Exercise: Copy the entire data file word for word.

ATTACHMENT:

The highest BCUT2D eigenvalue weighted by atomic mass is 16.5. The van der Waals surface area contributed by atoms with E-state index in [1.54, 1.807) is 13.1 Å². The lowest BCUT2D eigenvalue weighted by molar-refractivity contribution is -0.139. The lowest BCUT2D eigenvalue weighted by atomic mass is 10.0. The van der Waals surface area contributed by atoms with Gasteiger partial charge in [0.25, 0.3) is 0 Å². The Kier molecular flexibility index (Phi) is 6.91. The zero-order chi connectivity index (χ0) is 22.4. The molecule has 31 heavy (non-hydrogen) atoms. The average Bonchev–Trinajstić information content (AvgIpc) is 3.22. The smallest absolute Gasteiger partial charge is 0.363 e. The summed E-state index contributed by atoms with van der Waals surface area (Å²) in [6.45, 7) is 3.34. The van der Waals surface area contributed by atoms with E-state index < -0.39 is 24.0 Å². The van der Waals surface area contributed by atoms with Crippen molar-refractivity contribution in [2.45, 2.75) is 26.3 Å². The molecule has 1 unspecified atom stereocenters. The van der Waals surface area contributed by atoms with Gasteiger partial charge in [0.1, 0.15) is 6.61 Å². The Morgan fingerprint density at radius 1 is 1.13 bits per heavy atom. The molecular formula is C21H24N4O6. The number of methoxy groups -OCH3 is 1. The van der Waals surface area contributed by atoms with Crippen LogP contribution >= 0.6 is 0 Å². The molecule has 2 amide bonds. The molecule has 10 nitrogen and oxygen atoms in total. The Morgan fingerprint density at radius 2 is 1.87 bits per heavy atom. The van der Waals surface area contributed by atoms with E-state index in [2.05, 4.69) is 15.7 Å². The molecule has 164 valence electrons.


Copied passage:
The highest BCUT2D eigenvalue weighted by atomic mass is 16.5. The van der Waals surface area contributed by atoms with E-state index in [1.54, 1.807) is 13.1 Å². The lowest BCUT2D eigenvalue weighted by molar-refractivity contribution is -0.139. The lowest BCUT2D eigenvalue weighted by atomic mass is 10.0. The van der Waals surface area contributed by atoms with Gasteiger partial charge in [0.25, 0.3) is 0 Å². The Kier molecular flexibility index (Phi) is 6.91. The zero-order chi connectivity index (χ0) is 22.4. The molecule has 31 heavy (non-hydrogen) atoms. The average Bonchev–Trinajstić information content (AvgIpc) is 3.22. The smallest absolute Gasteiger partial charge is 0.363 e. The summed E-state index contributed by atoms with van der Waals surface area (Å²) in [6.45, 7) is 3.34. The van der Waals surface area contributed by atoms with E-state index < -0.39 is 24.0 Å². The van der Waals surface area contributed by atoms with Crippen molar-refractivity contribution in [2.45, 2.75) is 26.3 Å². The molecule has 1 unspecified atom stereocenters. The van der Waals surface area contributed by atoms with Gasteiger partial charge in [0.1, 0.15) is 6.61 Å². The Morgan fingerprint density at radius 1 is 1.13 bits per heavy atom. The molecular formula is C21H24N4O6. The number of methoxy groups -OCH3 is 1. The van der Waals surface area contributed by atoms with Crippen LogP contribution >= 0.6 is 0 Å². The molecule has 2 amide bonds. The molecule has 10 nitrogen and oxygen atoms in total. The Morgan fingerprint density at radius 2 is 1.87 bits per heavy atom. The van der Waals surface area contributed by atoms with E-state index in [2.05, 4.69) is 15.7 Å². The molecule has 164 valence electrons.